Solar Energy and Sustainability
The increase in demand in alternate energy sources to replace the use of fossil fuels has created a great interest in developing novel materials for solar energy capture, conversion and storage. Similarly, there is a vast area of evolving research to use solar energy based photocatalysis to convert carbon dioxide in the methanol. The research groups of Heagy and Ranasinghe are focused on developing novel materials for these technologies and investigating their photophysical properties. They utilize modern synthesis and state of the art instrumentations such as femtosecond time-resolved fluorescence upconversion, time correlated single photon counting, steady state fluorescence, UV-VIS absorption, solar simulators and other instrumentation to conduct research in this field.
Professor Rubasinghege and his group is centered on discovering hidden reaction pathways on complex environmental surfaces including components of mineral dust, sea ice, urban snow, and polar stratospheric clouds. His team deals with heterogeneous chemistry and photochemistry of these processes in search of molecular level insights that are essential to reveal global processes - climate, biogeochemistry and environmental toxicology, implications of nanotechnology on environment, and find remediation to environmental issues.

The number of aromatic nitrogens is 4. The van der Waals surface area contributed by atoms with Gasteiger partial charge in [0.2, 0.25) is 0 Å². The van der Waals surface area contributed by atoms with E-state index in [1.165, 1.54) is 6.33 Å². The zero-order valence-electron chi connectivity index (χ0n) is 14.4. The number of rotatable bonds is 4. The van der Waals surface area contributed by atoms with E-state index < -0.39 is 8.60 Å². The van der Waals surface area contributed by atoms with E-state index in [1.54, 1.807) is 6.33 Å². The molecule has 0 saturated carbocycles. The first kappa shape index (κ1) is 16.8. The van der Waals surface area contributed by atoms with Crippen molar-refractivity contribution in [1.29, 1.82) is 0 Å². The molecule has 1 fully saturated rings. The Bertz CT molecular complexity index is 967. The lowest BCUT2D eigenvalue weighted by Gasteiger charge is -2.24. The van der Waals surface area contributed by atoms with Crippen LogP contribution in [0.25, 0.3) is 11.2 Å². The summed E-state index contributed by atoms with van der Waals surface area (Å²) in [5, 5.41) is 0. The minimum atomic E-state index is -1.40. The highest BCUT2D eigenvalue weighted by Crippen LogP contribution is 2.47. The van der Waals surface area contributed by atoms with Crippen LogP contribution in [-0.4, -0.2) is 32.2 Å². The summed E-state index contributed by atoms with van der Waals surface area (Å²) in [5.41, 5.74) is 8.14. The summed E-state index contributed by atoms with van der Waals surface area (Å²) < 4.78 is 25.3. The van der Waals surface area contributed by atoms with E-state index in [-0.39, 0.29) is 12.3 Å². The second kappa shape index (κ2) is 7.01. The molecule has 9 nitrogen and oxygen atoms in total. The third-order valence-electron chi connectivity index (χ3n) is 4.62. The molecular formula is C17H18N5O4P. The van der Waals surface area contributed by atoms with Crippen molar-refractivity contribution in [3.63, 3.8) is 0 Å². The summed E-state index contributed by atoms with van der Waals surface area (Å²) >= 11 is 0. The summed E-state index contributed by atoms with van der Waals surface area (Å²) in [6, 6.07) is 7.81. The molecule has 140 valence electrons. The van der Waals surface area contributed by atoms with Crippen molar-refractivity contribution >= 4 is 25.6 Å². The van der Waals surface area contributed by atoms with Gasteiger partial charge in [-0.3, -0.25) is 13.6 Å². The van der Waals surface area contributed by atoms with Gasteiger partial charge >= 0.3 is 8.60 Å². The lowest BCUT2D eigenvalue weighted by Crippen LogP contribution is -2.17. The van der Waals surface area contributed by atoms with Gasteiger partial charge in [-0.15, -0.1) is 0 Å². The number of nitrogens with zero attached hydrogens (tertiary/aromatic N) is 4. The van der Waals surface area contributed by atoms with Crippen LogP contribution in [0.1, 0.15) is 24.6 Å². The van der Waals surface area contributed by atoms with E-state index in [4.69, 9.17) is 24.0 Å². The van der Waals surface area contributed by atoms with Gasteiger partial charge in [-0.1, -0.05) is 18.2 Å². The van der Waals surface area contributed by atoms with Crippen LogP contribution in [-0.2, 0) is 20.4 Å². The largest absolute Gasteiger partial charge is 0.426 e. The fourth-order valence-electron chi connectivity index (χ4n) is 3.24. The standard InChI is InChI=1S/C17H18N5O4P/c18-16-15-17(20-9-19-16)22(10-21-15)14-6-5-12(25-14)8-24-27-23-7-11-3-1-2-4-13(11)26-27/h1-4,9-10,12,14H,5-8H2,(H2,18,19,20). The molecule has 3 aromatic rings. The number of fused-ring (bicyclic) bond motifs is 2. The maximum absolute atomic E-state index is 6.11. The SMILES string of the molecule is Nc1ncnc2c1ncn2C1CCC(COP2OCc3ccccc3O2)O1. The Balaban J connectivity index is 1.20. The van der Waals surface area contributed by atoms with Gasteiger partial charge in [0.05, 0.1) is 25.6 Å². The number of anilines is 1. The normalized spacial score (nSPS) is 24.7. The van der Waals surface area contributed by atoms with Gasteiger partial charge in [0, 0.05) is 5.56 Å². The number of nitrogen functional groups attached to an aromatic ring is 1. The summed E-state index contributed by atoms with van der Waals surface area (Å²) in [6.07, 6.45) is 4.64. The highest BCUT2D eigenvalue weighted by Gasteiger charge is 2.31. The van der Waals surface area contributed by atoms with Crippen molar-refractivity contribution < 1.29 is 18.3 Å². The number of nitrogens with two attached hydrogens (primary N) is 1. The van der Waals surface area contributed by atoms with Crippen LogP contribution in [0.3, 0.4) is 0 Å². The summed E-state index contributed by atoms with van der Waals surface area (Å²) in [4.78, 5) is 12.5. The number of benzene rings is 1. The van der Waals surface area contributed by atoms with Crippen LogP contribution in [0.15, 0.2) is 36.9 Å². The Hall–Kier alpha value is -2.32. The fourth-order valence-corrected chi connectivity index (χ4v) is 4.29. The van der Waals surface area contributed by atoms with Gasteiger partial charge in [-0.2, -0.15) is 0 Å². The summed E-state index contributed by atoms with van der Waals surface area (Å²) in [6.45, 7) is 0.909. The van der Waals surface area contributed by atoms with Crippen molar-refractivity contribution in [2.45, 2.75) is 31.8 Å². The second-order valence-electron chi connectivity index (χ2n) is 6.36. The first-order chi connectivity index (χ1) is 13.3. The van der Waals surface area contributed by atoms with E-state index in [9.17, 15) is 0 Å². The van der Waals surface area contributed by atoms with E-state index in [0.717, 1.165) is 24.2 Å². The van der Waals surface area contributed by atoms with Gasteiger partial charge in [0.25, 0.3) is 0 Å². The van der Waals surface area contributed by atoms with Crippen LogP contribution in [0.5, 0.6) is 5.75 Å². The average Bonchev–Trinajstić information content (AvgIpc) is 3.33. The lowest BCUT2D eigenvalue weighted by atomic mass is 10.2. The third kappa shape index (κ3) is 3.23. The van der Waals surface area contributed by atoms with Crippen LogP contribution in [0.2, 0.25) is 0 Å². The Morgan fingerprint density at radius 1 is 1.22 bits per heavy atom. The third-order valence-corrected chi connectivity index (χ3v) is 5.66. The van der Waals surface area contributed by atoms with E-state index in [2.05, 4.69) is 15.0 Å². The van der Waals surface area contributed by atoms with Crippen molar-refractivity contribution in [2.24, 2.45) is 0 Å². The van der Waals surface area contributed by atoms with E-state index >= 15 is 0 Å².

Dr. Gao is broadly interested in the design, synthesis, characterization, and applications of new functional materials. He focuses on leveraging nanospace for energy-related critical issues at the interface of organometallic and materials chemistry. The confined nanospace within porous materials, including metal-organic frameworks, covalent organic frameworks, and organic cages, provides unlimited opportunities and intriguing tools to interrogate fundamental questions in a variety of areas. Students working in Dr. Gao's lab will gain expertise in various facets of synthetic inorganic and material chemistry. They will become skilled at using NMR, mass spectroscopy, FT-IR, gas adsorption, UV-vis spectroscopy, and X-ray diffraction methods to characterize their materials. They have opportunities to access Synchrotron radiation to investigate their material structures. They are encouraged to attend local and national conferences to disseminate their most exciting results.